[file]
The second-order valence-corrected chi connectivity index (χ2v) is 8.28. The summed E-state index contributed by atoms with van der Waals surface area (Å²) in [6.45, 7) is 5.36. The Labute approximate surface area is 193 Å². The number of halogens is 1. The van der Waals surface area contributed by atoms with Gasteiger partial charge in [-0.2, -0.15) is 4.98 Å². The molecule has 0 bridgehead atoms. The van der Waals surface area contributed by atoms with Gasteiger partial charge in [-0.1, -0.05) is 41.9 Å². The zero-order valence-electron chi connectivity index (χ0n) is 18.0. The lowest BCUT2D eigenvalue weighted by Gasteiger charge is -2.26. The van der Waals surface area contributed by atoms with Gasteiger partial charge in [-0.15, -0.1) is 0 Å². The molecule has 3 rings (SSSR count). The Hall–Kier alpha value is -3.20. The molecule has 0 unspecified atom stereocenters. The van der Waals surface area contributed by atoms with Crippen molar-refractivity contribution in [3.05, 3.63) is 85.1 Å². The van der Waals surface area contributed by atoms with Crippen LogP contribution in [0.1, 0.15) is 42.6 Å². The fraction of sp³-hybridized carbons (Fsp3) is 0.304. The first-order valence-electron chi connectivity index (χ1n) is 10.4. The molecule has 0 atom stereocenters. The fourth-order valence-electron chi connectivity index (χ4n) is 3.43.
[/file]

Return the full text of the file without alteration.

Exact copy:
The second-order valence-corrected chi connectivity index (χ2v) is 8.28. The summed E-state index contributed by atoms with van der Waals surface area (Å²) in [6.45, 7) is 5.36. The Labute approximate surface area is 193 Å². The number of halogens is 1. The van der Waals surface area contributed by atoms with Gasteiger partial charge in [-0.2, -0.15) is 4.98 Å². The molecule has 0 bridgehead atoms. The van der Waals surface area contributed by atoms with Gasteiger partial charge in [-0.1, -0.05) is 41.9 Å². The zero-order valence-electron chi connectivity index (χ0n) is 18.0. The lowest BCUT2D eigenvalue weighted by Gasteiger charge is -2.26. The van der Waals surface area contributed by atoms with Gasteiger partial charge in [-0.15, -0.1) is 0 Å². The molecule has 3 rings (SSSR count). The Hall–Kier alpha value is -3.20. The molecule has 0 unspecified atom stereocenters. The van der Waals surface area contributed by atoms with Crippen molar-refractivity contribution in [3.05, 3.63) is 85.1 Å². The van der Waals surface area contributed by atoms with Crippen LogP contribution in [0.1, 0.15) is 42.6 Å². The fraction of sp³-hybridized carbons (Fsp3) is 0.304. The first-order valence-electron chi connectivity index (χ1n) is 10.4. The molecule has 0 atom stereocenters. The fourth-order valence-electron chi connectivity index (χ4n) is 3.43.